Ratepayers, UI Blast “Hidden Tax”
by Melinda Tuhus | Sep 9, 2010 8:43 am
Posted to: Business/ Economic Development
New Havener Wendy Hamilton spoke out against a “hidden tax” on her electricity bill mandated by the General Assembly to reduce the state’s budget deficit. A United Illuminating executive agreed with her.
That concurrence was unusual. Hamilton is a member of Fight the Hike, an organization founded to oppose rate hikes requested by UI and the state’s other electric utility, CL&P. She testified at a public meeting Tuesday night in the Hall of Records called by the Connecticut Department of Public Utility Control to allow ratepayers to weigh in on the tax.
The fee goes toward state bonds floated to reduce the state government budget deficit.
Only a dozen people showed up, and about half of them let DPUC Commission Chairman Kevin DelGobbo know they oppose the fee, as well as another change that reduces the funding available to make homes and businesses more energy efficient.
First, a UI representative, Michael Coretto, made a PowerPoint presentation about the intricacies of the changes mandated by Sections 126 and 134 of the law, which introduce or extend certain charges while reducing or eliminating others. The bottom line is that charges will keep appearing on electric bills until 2018 that were scheduled to expire five years sooner—totaling $650 million or about six dollars a month for a typical customer.
Hamilton (pictured above, with Coretto) began by reminding listeners that Connecticut has the highest electric utility rates in the continental U.S. (Only Hawaii’s are higher.)
“It’s a state budget tax and I don’t know who thought of sticking it on our utility bill,” she said, “but the utilities ... it’s no skin off their nose, they’re already overcharging us. But I feel like I’m being double-dipped in terms of my state tax.”
Hamilton and several other speakers said the charges hit some ratepayers who are desperate to make ends meet in the recession. Click here to read the docket.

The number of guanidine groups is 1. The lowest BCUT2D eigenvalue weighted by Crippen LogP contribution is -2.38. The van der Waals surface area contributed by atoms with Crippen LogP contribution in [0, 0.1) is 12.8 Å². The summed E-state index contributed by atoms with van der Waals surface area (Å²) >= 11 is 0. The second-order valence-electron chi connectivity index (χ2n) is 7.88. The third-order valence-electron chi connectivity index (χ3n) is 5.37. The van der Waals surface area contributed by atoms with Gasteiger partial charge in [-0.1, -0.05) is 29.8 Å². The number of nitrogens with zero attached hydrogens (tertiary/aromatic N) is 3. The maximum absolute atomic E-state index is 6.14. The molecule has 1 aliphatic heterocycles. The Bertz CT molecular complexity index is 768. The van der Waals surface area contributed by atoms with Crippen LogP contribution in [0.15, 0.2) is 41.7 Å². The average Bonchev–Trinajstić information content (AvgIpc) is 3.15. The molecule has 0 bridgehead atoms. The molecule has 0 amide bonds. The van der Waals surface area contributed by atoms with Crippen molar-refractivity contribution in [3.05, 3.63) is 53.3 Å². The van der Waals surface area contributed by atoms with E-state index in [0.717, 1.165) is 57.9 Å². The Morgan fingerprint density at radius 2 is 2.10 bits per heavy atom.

Jamie Howland of Environment Northeast (on the left, pictured with activist Aaron Goode) spoke out specifically against the one-third cut in efficiency funds that the law also mandated.
“It takes 35 percent of the energy efficiency fund for eight years, which is ratepayer money; it’s supposed to benefit ratepayers through efficiency programs,” he said. “Energy efficiency is one of the most significant things people can do to control their energy bills, and this will reduce people’s access to energy efficiency programs that help them do that.”
At the end of the hearing, someone asked Coretto what UI’s position on the changes was.
“We opposed the bill,” he said. Speaking after the hearing ended, he explained UI’s opposition was two-fold. One refers to the Competitive Transition Assessment (CTA) charge that was scheduled to expire in December 2013 for UI customers. “When the CTA otherwise would have gone away in 2013, another charge [for the Economic Recovery Revenue Bonds, or ERRB] will replace it—not as big, but the bill will not go down as much as it should have.”
And he reiterated Howland’s opposition to cutting by a third the Conservation and Load Management (i.e., energy efficiency) Fund, which he said has a track record of reducing energy use and thereby saving ratepayers money. “We will not be able to provide some of those services,” he said.
Commissioner DelGobbo (pictured) began the hearing by stating that the DPUC has little discretion to make changes, since the utilities were mandated by the General Assembly to add the charges. “But we are open to any and all suggestions,” he added.
After the hearing, he explained that the DPUC will conduct another hearing on Sept. 14 in Waterbury, then consider all the comments and issue a final ruling—what he called “a financing order”— by Oct. 1. “At that point the parameters are locked in, [but] the [state] treasurer will not issue the bonds until the end of the year or early next year. That gives the legislature the opportunity, in theory, to mitigate the impacts” on UI and CL&P ratepayers. He said possible options include restoring money for the efficiency fund, spreading the charge more broadly among all ratepayers, not just those with UI and CL&P, and using any future surpluses to pay off the bonds earlier than scheduled. He said he would support “any and all” changes that would reduce the burden on ratepayers.
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This tax will hit UI payers first and then CLP payers next. It is an unholy tax fueled by the CT legislature’s inablity to control spending and make the tough decisions they are paid to make. Cowards all.
But it all started with this illustrious group of bad actors: Note all the local celebs who came up with this half baked plan.